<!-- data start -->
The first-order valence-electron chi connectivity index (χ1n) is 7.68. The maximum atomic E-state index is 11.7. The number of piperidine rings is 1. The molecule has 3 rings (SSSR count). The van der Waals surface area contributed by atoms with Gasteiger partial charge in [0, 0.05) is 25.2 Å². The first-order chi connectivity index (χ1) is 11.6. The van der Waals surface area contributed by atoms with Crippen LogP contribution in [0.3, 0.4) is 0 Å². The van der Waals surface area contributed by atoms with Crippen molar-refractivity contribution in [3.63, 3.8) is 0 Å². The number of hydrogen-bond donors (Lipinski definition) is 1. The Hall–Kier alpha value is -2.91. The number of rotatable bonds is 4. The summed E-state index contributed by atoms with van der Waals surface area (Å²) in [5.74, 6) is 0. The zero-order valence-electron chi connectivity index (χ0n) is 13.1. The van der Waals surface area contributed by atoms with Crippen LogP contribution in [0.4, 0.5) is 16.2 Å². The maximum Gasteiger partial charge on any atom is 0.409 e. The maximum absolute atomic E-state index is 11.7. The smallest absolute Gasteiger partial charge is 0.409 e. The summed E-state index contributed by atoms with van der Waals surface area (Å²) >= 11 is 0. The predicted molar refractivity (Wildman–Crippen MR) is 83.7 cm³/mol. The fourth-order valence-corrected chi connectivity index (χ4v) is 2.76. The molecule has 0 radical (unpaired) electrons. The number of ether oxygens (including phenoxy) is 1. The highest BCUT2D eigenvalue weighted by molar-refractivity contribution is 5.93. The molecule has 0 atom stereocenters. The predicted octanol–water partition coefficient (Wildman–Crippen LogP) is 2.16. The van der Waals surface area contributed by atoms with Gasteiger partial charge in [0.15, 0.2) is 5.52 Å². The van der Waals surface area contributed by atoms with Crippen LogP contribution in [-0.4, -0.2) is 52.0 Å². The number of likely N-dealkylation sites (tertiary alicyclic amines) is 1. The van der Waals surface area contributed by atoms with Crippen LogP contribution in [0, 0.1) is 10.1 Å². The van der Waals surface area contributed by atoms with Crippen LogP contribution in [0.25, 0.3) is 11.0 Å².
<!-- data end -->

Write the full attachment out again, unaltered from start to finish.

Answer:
The first-order valence-electron chi connectivity index (χ1n) is 7.68. The maximum atomic E-state index is 11.7. The number of piperidine rings is 1. The molecule has 3 rings (SSSR count). The van der Waals surface area contributed by atoms with Gasteiger partial charge in [0, 0.05) is 25.2 Å². The first-order chi connectivity index (χ1) is 11.6. The van der Waals surface area contributed by atoms with Crippen LogP contribution in [0.3, 0.4) is 0 Å². The van der Waals surface area contributed by atoms with Crippen molar-refractivity contribution in [3.63, 3.8) is 0 Å². The number of hydrogen-bond donors (Lipinski definition) is 1. The Hall–Kier alpha value is -2.91. The number of rotatable bonds is 4. The summed E-state index contributed by atoms with van der Waals surface area (Å²) in [5.74, 6) is 0. The zero-order valence-electron chi connectivity index (χ0n) is 13.1. The van der Waals surface area contributed by atoms with Crippen LogP contribution in [0.4, 0.5) is 16.2 Å². The maximum Gasteiger partial charge on any atom is 0.409 e. The maximum absolute atomic E-state index is 11.7. The smallest absolute Gasteiger partial charge is 0.409 e. The summed E-state index contributed by atoms with van der Waals surface area (Å²) >= 11 is 0. The predicted molar refractivity (Wildman–Crippen MR) is 83.7 cm³/mol. The fourth-order valence-corrected chi connectivity index (χ4v) is 2.76. The molecule has 0 radical (unpaired) electrons. The number of ether oxygens (including phenoxy) is 1. The highest BCUT2D eigenvalue weighted by molar-refractivity contribution is 5.93. The molecule has 0 atom stereocenters. The predicted octanol–water partition coefficient (Wildman–Crippen LogP) is 2.16. The van der Waals surface area contributed by atoms with Gasteiger partial charge in [0.15, 0.2) is 5.52 Å². The van der Waals surface area contributed by atoms with Crippen LogP contribution in [-0.4, -0.2) is 52.0 Å². The number of likely N-dealkylation sites (tertiary alicyclic amines) is 1. The van der Waals surface area contributed by atoms with Crippen LogP contribution in [0, 0.1) is 10.1 Å². The van der Waals surface area contributed by atoms with Crippen LogP contribution in [0.25, 0.3) is 11.0 Å².